7. Reporting of Positions

All intermediaries must report to the Commission, RFE or DTF information that permits the Commission, RFE or DTF to identify concentrations of positions and market composition. Reports of transactions on RFEs would be required on a routine and nonroutine basis as is the case for transactions on contract markets. Reports of transactions on DTFs would be required only on a non-routine basis.

8. Recordkeeping

All intermediaries (and FTs) must keep full books and records of all activities related to their business as an FCM, IB, CPO, CTA, FB or FT, in a form Start Printed Page 39010and manner acceptable to the Commission for a period of five years. Such information must be readily available during the first two years and be produced to the Commission at the expense of the person required to keep the books or records. All such books and records shall be open to inspection by any representative of the Commission or the U.S. Department of Justice.

II. Proposed Rules

A. Core Principle One: Registration

1. Definition of the Term “Principal”

The second proviso to Section 8a(2) of the Act states that a principal shall mean a general partner of a partnership, any officer, director or beneficial owner of at least ten percent of the voting shares of a corporation, “and any other person that the Commission by rule, regulation or order determines has the power, directly or indirectly, through agreement or otherwise, to exercise a controlling influence over the activities of [a firm] which are subject to regulation by the Commission.”

The Commission has implemented this statutory provision by adopting a definition of “principal” in its registration rules that includes certain specified persons, such as corporate officers and directors, as well as persons who have the power “directly or indirectly, through agreement or otherwise, to exercise a controlling influence” over the activities of a firm.[5] The identification of an applicant's or registrant's principals is crucial to enabling the Commission or the National Futures Association (“NFA”), which performs various registration functions for the Commission pursuant to delegations of authority, to perform a fitness assessment under the Act. It also provides information about individuals and firms who provide commodity interest services to market participants. Because of the important role principals play in the Commission's regulatory structure, CFTC rules impose various listing, disclosure, and recordkeeping requirements on a registrant with regard to its principals.[6]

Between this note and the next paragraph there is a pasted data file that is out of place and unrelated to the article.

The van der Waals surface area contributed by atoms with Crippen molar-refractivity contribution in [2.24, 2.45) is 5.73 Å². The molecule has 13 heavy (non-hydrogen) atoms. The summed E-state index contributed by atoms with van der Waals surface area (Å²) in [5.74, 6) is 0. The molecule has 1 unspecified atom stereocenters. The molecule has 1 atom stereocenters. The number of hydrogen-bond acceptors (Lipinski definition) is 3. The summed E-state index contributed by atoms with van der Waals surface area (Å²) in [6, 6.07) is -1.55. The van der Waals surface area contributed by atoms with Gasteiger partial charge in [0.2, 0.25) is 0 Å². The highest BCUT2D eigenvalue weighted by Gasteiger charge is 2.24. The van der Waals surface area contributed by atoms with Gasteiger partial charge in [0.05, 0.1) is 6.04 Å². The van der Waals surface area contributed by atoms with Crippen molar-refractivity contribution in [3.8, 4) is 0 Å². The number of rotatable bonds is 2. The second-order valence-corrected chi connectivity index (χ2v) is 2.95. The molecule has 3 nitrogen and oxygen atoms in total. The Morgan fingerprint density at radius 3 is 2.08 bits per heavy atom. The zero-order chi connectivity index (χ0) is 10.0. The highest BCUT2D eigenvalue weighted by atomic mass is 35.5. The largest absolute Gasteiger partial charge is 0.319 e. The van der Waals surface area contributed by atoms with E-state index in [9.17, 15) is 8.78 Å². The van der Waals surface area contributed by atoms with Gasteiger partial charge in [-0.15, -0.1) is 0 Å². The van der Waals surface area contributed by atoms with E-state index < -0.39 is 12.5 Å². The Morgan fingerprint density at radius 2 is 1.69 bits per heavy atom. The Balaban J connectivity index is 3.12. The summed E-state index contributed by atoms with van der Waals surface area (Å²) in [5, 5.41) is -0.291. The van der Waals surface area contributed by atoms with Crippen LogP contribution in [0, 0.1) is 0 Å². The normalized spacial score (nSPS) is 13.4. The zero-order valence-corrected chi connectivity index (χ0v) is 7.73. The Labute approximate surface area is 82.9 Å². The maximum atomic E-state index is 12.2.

The Commission staff's current interpretation of Rules 3.1(a)(1) and 4.10(e)(1)(i) is to treat all officers and directors of a registrant as principals, pursuant to the language of the second proviso to Section 8a(2) of the Act.[7] The Commission recognizes, however, that there have been changes in management structures over the last 20 years. The Commission further notes that it has received requests from registrants that certain employees, such as some vice presidents, not be considered principals because they do not exercise a controlling influence over the registrant or any of its activities subject to Commission regulation. While the Commission believes that, under its rules, certain officers should continue to be listed as principals, it also recognizes that listing may be unnecessary for some mid-level officers. The Commission therefore believes it appropriate to amend its rules so that not all of a registrant's officers will be considered to be principals, while ensuring that appropriate personnel remain listed as such.